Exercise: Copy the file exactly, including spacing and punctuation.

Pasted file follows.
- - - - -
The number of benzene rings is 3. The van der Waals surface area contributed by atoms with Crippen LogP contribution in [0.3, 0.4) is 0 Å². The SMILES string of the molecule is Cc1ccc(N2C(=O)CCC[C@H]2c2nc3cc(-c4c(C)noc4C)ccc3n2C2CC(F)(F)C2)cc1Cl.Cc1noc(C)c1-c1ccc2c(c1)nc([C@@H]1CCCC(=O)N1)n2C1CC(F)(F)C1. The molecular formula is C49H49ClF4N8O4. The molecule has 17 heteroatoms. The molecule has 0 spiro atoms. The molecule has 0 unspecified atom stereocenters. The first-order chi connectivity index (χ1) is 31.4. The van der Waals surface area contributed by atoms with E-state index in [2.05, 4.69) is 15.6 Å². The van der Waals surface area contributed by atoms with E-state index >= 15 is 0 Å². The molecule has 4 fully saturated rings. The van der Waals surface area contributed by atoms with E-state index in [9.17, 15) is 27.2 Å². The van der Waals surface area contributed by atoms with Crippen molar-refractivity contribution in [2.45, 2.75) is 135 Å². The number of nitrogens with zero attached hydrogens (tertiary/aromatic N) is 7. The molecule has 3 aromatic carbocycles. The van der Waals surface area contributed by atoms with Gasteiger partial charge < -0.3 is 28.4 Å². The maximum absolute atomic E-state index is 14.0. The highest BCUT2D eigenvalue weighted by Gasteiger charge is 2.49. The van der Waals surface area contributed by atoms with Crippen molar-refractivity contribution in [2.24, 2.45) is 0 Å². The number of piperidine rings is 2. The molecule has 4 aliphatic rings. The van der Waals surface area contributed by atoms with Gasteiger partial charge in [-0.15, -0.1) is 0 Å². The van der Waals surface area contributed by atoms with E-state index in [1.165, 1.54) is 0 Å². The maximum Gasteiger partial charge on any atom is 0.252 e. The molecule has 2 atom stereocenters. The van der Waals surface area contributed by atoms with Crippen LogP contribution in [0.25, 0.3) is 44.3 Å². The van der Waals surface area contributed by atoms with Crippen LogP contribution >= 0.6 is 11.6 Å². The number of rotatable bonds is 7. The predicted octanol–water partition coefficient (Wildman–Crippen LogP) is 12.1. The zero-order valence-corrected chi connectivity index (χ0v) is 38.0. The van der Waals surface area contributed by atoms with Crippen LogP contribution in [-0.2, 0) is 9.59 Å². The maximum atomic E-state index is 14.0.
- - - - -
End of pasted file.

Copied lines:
The number of benzene rings is 3. The van der Waals surface area contributed by atoms with Crippen LogP contribution in [0.3, 0.4) is 0 Å². The SMILES string of the molecule is Cc1ccc(N2C(=O)CCC[C@H]2c2nc3cc(-c4c(C)noc4C)ccc3n2C2CC(F)(F)C2)cc1Cl.Cc1noc(C)c1-c1ccc2c(c1)nc([C@@H]1CCCC(=O)N1)n2C1CC(F)(F)C1. The molecular formula is C49H49ClF4N8O4. The molecule has 17 heteroatoms. The molecule has 0 spiro atoms. The molecule has 0 unspecified atom stereocenters. The first-order chi connectivity index (χ1) is 31.4. The van der Waals surface area contributed by atoms with E-state index in [2.05, 4.69) is 15.6 Å². The van der Waals surface area contributed by atoms with E-state index >= 15 is 0 Å². The molecule has 4 fully saturated rings. The van der Waals surface area contributed by atoms with E-state index in [9.17, 15) is 27.2 Å². The van der Waals surface area contributed by atoms with Crippen molar-refractivity contribution in [2.45, 2.75) is 135 Å². The number of nitrogens with zero attached hydrogens (tertiary/aromatic N) is 7. The molecule has 3 aromatic carbocycles. The van der Waals surface area contributed by atoms with Gasteiger partial charge < -0.3 is 28.4 Å². The maximum absolute atomic E-state index is 14.0. The highest BCUT2D eigenvalue weighted by Gasteiger charge is 2.49. The van der Waals surface area contributed by atoms with Crippen molar-refractivity contribution in [2.24, 2.45) is 0 Å². The number of piperidine rings is 2. The molecule has 4 aliphatic rings. The van der Waals surface area contributed by atoms with Gasteiger partial charge in [-0.15, -0.1) is 0 Å². The van der Waals surface area contributed by atoms with E-state index in [1.165, 1.54) is 0 Å². The maximum Gasteiger partial charge on any atom is 0.252 e. The molecule has 2 atom stereocenters. The van der Waals surface area contributed by atoms with Crippen LogP contribution in [0.25, 0.3) is 44.3 Å². The van der Waals surface area contributed by atoms with Crippen LogP contribution >= 0.6 is 11.6 Å². The number of rotatable bonds is 7. The predicted octanol–water partition coefficient (Wildman–Crippen LogP) is 12.1. The zero-order valence-corrected chi connectivity index (χ0v) is 38.0. The van der Waals surface area contributed by atoms with Crippen LogP contribution in [-0.2, 0) is 9.59 Å². The maximum atomic E-state index is 14.0.